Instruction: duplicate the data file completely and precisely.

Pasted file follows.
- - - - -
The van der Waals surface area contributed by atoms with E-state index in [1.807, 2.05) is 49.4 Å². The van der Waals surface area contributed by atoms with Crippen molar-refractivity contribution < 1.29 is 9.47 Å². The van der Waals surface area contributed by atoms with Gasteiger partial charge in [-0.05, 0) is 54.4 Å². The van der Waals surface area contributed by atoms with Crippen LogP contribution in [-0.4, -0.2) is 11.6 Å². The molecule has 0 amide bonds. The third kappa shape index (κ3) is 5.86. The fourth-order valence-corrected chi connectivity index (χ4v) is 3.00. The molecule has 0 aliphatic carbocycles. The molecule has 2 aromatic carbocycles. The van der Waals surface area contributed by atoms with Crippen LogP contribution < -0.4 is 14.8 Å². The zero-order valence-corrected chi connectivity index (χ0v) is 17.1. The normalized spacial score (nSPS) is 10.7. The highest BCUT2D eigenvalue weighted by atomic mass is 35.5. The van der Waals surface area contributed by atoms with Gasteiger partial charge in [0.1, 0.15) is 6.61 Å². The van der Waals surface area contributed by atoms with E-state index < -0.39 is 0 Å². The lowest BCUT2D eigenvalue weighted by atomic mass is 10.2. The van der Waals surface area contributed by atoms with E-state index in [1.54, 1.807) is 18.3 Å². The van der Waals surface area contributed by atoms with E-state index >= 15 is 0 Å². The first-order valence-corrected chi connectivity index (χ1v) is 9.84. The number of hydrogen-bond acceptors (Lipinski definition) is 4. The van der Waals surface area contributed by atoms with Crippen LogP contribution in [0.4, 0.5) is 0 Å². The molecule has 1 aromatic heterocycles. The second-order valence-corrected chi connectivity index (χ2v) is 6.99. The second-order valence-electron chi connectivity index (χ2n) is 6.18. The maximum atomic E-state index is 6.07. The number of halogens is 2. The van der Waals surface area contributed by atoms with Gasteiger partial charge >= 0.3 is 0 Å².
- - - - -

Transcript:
The van der Waals surface area contributed by atoms with E-state index in [1.807, 2.05) is 49.4 Å². The van der Waals surface area contributed by atoms with Crippen molar-refractivity contribution < 1.29 is 9.47 Å². The van der Waals surface area contributed by atoms with Gasteiger partial charge in [-0.05, 0) is 54.4 Å². The van der Waals surface area contributed by atoms with Crippen LogP contribution in [-0.4, -0.2) is 11.6 Å². The molecule has 0 amide bonds. The third kappa shape index (κ3) is 5.86. The fourth-order valence-corrected chi connectivity index (χ4v) is 3.00. The molecule has 0 aliphatic carbocycles. The molecule has 2 aromatic carbocycles. The van der Waals surface area contributed by atoms with Crippen LogP contribution < -0.4 is 14.8 Å². The zero-order valence-corrected chi connectivity index (χ0v) is 17.1. The normalized spacial score (nSPS) is 10.7. The highest BCUT2D eigenvalue weighted by atomic mass is 35.5. The van der Waals surface area contributed by atoms with Gasteiger partial charge in [0.1, 0.15) is 6.61 Å². The van der Waals surface area contributed by atoms with E-state index < -0.39 is 0 Å². The lowest BCUT2D eigenvalue weighted by atomic mass is 10.2. The van der Waals surface area contributed by atoms with E-state index in [1.54, 1.807) is 18.3 Å². The van der Waals surface area contributed by atoms with E-state index >= 15 is 0 Å². The first-order valence-corrected chi connectivity index (χ1v) is 9.84. The number of hydrogen-bond acceptors (Lipinski definition) is 4. The van der Waals surface area contributed by atoms with Crippen LogP contribution in [0.4, 0.5) is 0 Å². The molecule has 1 aromatic heterocycles. The second-order valence-corrected chi connectivity index (χ2v) is 6.99. The second-order valence-electron chi connectivity index (χ2n) is 6.18. The maximum atomic E-state index is 6.07. The number of halogens is 2. The van der Waals surface area contributed by atoms with Gasteiger partial charge >= 0.3 is 0 Å².